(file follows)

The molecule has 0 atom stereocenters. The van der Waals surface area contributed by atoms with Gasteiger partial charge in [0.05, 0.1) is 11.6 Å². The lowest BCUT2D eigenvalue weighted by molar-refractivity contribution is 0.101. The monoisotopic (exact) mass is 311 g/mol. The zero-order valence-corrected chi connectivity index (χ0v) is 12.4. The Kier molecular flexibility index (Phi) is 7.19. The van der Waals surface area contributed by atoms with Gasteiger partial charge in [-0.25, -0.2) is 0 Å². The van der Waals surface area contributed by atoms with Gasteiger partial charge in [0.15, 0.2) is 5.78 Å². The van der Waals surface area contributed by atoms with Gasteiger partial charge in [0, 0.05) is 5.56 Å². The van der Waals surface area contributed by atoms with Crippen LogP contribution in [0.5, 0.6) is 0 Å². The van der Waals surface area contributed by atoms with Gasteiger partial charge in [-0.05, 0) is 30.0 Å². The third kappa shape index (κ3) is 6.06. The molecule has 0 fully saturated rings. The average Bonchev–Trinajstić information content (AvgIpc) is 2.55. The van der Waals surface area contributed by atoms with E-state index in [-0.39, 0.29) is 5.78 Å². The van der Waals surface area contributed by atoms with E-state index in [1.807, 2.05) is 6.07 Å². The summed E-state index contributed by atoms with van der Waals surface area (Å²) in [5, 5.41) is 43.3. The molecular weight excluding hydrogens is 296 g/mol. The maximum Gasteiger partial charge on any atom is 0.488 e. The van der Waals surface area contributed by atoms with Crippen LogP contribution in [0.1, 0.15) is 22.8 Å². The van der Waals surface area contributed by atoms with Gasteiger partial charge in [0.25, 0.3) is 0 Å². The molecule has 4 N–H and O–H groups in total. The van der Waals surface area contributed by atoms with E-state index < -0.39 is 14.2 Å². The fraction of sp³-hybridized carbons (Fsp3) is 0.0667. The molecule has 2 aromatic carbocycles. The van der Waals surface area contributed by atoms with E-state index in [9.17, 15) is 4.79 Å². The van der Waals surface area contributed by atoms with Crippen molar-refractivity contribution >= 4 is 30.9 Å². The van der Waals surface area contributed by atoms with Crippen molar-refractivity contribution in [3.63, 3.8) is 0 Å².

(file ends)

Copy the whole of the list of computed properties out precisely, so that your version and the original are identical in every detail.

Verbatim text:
The molecule has 0 atom stereocenters. The van der Waals surface area contributed by atoms with Gasteiger partial charge in [0.05, 0.1) is 11.6 Å². The lowest BCUT2D eigenvalue weighted by molar-refractivity contribution is 0.101. The monoisotopic (exact) mass is 311 g/mol. The zero-order valence-corrected chi connectivity index (χ0v) is 12.4. The Kier molecular flexibility index (Phi) is 7.19. The van der Waals surface area contributed by atoms with Gasteiger partial charge in [-0.25, -0.2) is 0 Å². The van der Waals surface area contributed by atoms with Gasteiger partial charge in [0.15, 0.2) is 5.78 Å². The van der Waals surface area contributed by atoms with Gasteiger partial charge in [0, 0.05) is 5.56 Å². The van der Waals surface area contributed by atoms with Crippen LogP contribution in [0.5, 0.6) is 0 Å². The van der Waals surface area contributed by atoms with Gasteiger partial charge in [-0.05, 0) is 30.0 Å². The third kappa shape index (κ3) is 6.06. The molecule has 0 fully saturated rings. The average Bonchev–Trinajstić information content (AvgIpc) is 2.55. The van der Waals surface area contributed by atoms with E-state index in [-0.39, 0.29) is 5.78 Å². The van der Waals surface area contributed by atoms with E-state index in [1.807, 2.05) is 6.07 Å². The summed E-state index contributed by atoms with van der Waals surface area (Å²) in [5, 5.41) is 43.3. The molecular weight excluding hydrogens is 296 g/mol. The maximum Gasteiger partial charge on any atom is 0.488 e. The van der Waals surface area contributed by atoms with Crippen LogP contribution in [0.1, 0.15) is 22.8 Å². The van der Waals surface area contributed by atoms with Gasteiger partial charge in [0.25, 0.3) is 0 Å². The molecule has 4 N–H and O–H groups in total. The van der Waals surface area contributed by atoms with E-state index < -0.39 is 14.2 Å². The fraction of sp³-hybridized carbons (Fsp3) is 0.0667. The molecule has 2 aromatic carbocycles. The van der Waals surface area contributed by atoms with E-state index in [9.17, 15) is 4.79 Å². The van der Waals surface area contributed by atoms with Crippen molar-refractivity contribution >= 4 is 30.9 Å². The van der Waals surface area contributed by atoms with Crippen molar-refractivity contribution in [3.63, 3.8) is 0 Å².